What links legendarily sharp Damascene swords of the past with flexible electronics and high-performance electrical wiring of the future? They all owe their remarkable properties to different structural forms of carbon.
University spin-out will work with the newly-established Cambridge Graphene Centre.
A major research initiative which will create a European network of academics and companies working on graphene has been approved, with the University of Cambridge set to take a leading role.
A centre for research on graphene, a material which has the potential to revolutionise numerous industries, ranging from healthcare to electronics, is to be created at the University of Cambridge. The University has been a hub for graphene engineering from the very start and now aims to make this “wonder material” work in real-life applications.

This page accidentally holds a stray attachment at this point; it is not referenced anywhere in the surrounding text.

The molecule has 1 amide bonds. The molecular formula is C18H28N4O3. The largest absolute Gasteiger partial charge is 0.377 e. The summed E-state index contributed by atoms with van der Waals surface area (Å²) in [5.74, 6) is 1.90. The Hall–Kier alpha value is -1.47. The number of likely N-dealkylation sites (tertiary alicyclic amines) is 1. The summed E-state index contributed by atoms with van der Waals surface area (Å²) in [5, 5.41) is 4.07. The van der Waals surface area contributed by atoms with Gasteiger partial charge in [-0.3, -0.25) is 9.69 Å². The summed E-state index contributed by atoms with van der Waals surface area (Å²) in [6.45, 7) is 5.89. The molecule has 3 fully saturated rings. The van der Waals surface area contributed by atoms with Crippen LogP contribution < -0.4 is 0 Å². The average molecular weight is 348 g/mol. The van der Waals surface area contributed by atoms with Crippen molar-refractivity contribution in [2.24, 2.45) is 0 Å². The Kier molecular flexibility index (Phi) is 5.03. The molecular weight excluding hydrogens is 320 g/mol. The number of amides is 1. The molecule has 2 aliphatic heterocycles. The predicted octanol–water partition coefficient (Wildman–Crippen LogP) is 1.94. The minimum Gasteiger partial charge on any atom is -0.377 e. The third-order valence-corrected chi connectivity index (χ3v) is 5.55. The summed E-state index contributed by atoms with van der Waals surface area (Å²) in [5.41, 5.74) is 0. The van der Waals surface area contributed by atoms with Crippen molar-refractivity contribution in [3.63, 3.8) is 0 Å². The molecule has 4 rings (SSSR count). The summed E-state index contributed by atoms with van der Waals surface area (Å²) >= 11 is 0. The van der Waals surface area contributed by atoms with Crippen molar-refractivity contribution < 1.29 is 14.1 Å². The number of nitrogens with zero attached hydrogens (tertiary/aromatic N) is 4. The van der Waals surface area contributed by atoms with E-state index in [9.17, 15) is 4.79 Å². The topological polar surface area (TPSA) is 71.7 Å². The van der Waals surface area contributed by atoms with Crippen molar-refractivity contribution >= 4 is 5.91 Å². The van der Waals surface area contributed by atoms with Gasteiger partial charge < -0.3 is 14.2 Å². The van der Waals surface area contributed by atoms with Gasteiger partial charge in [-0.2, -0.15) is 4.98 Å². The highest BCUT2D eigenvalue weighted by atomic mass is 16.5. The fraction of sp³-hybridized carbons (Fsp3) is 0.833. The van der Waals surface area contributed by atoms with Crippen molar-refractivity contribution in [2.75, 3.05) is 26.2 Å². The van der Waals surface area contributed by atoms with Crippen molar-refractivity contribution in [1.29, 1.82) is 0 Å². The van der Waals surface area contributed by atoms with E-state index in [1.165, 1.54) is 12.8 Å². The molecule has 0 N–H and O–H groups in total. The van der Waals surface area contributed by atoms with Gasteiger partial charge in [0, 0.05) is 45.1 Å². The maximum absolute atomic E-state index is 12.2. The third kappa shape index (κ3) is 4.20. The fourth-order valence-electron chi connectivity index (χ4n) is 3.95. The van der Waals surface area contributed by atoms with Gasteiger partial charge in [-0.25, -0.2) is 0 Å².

The European programme for research into graphene, for which the Universities of Cambridge, Manchester and Lancaster are leading the technology roadmap, today unveiled an exhibition and new videos communicating the potential for the material that could revolutionise the electronics industries.
Cambridge is to lead the technology roadmap towards a €1 billion European programme to conduct research on graphene - a versatile substance, stronger than diamond, which researchers say could trigger a “smart and sustainable carbon revolution”.